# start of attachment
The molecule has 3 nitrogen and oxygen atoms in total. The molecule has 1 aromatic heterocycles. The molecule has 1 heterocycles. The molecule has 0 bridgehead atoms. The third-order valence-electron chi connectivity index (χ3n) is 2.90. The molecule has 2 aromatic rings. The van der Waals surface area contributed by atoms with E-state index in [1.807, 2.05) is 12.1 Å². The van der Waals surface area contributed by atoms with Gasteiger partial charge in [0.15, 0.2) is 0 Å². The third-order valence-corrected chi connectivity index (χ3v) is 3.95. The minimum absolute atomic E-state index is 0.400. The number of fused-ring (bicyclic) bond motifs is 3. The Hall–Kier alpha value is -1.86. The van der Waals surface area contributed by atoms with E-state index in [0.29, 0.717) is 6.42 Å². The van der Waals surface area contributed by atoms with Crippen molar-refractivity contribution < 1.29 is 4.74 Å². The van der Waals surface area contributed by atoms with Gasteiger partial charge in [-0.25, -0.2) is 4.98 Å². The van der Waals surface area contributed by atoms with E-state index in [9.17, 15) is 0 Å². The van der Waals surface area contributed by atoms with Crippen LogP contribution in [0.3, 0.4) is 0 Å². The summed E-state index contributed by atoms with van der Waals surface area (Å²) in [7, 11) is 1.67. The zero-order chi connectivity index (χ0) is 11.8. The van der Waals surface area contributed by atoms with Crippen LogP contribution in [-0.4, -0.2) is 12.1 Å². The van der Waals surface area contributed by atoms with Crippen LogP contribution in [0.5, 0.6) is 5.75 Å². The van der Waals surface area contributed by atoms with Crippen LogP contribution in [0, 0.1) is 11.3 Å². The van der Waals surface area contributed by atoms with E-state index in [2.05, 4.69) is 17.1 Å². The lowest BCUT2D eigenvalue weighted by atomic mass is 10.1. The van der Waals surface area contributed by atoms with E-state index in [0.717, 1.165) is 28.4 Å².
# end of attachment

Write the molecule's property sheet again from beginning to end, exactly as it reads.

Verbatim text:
The molecule has 3 nitrogen and oxygen atoms in total. The molecule has 1 aromatic heterocycles. The molecule has 1 heterocycles. The molecule has 0 bridgehead atoms. The third-order valence-electron chi connectivity index (χ3n) is 2.90. The molecule has 2 aromatic rings. The van der Waals surface area contributed by atoms with E-state index in [1.807, 2.05) is 12.1 Å². The van der Waals surface area contributed by atoms with Gasteiger partial charge in [0.15, 0.2) is 0 Å². The third-order valence-corrected chi connectivity index (χ3v) is 3.95. The minimum absolute atomic E-state index is 0.400. The number of fused-ring (bicyclic) bond motifs is 3. The Hall–Kier alpha value is -1.86. The van der Waals surface area contributed by atoms with E-state index in [0.29, 0.717) is 6.42 Å². The van der Waals surface area contributed by atoms with Crippen molar-refractivity contribution < 1.29 is 4.74 Å². The van der Waals surface area contributed by atoms with Gasteiger partial charge in [-0.25, -0.2) is 4.98 Å². The van der Waals surface area contributed by atoms with E-state index in [9.17, 15) is 0 Å². The van der Waals surface area contributed by atoms with Crippen LogP contribution in [0.3, 0.4) is 0 Å². The summed E-state index contributed by atoms with van der Waals surface area (Å²) in [7, 11) is 1.67. The zero-order chi connectivity index (χ0) is 11.8. The van der Waals surface area contributed by atoms with Crippen LogP contribution in [-0.4, -0.2) is 12.1 Å². The van der Waals surface area contributed by atoms with Crippen LogP contribution in [0.5, 0.6) is 5.75 Å². The van der Waals surface area contributed by atoms with Crippen LogP contribution in [0, 0.1) is 11.3 Å². The van der Waals surface area contributed by atoms with E-state index in [2.05, 4.69) is 17.1 Å². The lowest BCUT2D eigenvalue weighted by atomic mass is 10.1. The van der Waals surface area contributed by atoms with E-state index in [0.717, 1.165) is 28.4 Å².